UC Davis Students: Due May 19, 1997 at 11:59PM
NTU Students: Due May 26, 1997 at 11:59PM
- (40 points) In the proof of the Harrison, Ruzzo, and Ullman theorem,
we discussed the motion of the head of the tape to the left. Motion to the
right would require us to take into account reaching the end of the tape.
Please complete the proof presented in class by showing how the move
(q, X) = (p, Y, R)
can be represented as
two commands, one covering the case where the head does not reach a new tape
cell, and one where the head does reach a new tape cell.
- (30 points) This question uses the Take-Grant model. Please give a
sequence of rule applications showing how p can acquire the right
r for x in the following protection graph, or prove that p
cannot acquire those rights.
- (40 points)A protected subsystem is a subject that is invoked
by other subjects, and acts on their behalf. It is typically constrained, so
that it can alter local variables and parameters, but nothing else (including
other global information). Please extend the access control matrix model
discussed in class to allow for the explicit existance of protected subsystems.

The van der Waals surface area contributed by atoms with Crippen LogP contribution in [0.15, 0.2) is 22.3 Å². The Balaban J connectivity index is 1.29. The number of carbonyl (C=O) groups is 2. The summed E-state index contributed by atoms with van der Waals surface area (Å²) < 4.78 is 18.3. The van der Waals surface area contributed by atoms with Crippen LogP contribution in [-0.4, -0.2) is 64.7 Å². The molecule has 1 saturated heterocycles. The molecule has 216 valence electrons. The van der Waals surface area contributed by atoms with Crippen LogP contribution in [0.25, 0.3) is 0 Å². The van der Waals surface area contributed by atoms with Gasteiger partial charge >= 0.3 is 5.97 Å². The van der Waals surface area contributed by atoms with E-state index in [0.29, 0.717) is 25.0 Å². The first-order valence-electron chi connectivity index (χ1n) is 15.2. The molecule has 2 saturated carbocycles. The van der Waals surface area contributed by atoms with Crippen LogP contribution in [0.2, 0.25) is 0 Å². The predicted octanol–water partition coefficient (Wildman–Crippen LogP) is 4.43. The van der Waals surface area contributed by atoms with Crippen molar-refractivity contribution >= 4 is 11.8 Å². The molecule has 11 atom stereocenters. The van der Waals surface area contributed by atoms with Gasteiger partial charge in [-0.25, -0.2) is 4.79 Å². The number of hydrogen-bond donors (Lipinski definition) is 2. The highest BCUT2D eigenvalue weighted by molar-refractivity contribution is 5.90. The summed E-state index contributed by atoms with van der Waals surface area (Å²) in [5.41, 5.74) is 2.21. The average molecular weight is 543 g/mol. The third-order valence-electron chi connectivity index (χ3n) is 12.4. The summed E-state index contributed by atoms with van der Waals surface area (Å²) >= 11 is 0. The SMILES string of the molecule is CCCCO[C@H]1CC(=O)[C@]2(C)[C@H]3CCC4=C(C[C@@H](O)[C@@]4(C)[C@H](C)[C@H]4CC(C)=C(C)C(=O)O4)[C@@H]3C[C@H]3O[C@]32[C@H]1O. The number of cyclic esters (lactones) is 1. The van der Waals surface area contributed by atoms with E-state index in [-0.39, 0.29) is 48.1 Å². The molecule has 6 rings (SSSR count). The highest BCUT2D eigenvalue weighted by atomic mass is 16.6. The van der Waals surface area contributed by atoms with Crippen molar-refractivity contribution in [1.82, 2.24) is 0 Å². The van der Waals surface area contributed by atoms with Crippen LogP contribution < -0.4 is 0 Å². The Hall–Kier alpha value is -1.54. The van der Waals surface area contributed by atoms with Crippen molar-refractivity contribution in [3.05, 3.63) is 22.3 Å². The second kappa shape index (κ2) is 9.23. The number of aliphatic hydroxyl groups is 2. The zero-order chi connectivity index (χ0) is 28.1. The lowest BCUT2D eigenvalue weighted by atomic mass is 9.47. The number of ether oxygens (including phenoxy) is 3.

To enter a protected subsystem S, use the primitive enter
with parameters (o1, r1),
..., (on, rn),
where oi is an object that the subsystem can access and
ri the set of rights that the subsystem may use to access
exit the protected subsystem, use the primitive exit S
with parameters (o1, r1),
..., (on, rn).
In your answer, define each of these operations in terms of the
changes they induce on the access control matrix at the time of entry and of
- (20 points) Why is labelling (associating labels with objects and
subjects) a security requirement? That is, why could a trusted computing base
not simply maintain an access control table with entries for each subject and
each object rather than having labels associated with each object?
- (20 points) What restrictions are placed on two subjects (processes)
that wish to send messages to, and receive messages from, each other:
- according to the Bell-LaPadula model?
- according to the Biba model?
- (20 points)The *-property (no writes down) of the Bell-LaPadula model
is designed to prevent subjects from leaking information to subjects at a lower
security level. How could this rule be used to enforce integrity constraints
(that is, prevent system programs from being altered maliciously)?
- What assumptions with respect to trust would an implementation of the
Clark-Wilson model make? In particular, if you wanted to attack a system that
implemented the Clark-Wilson model, what flaws would you hypothesize? Please
discuss flaws related to the implementation and operation of system aspects
related to the model only (that is, passwords being stored in the clear
is not a relevant flaw).
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Department of Computer Science
University of California at Davis
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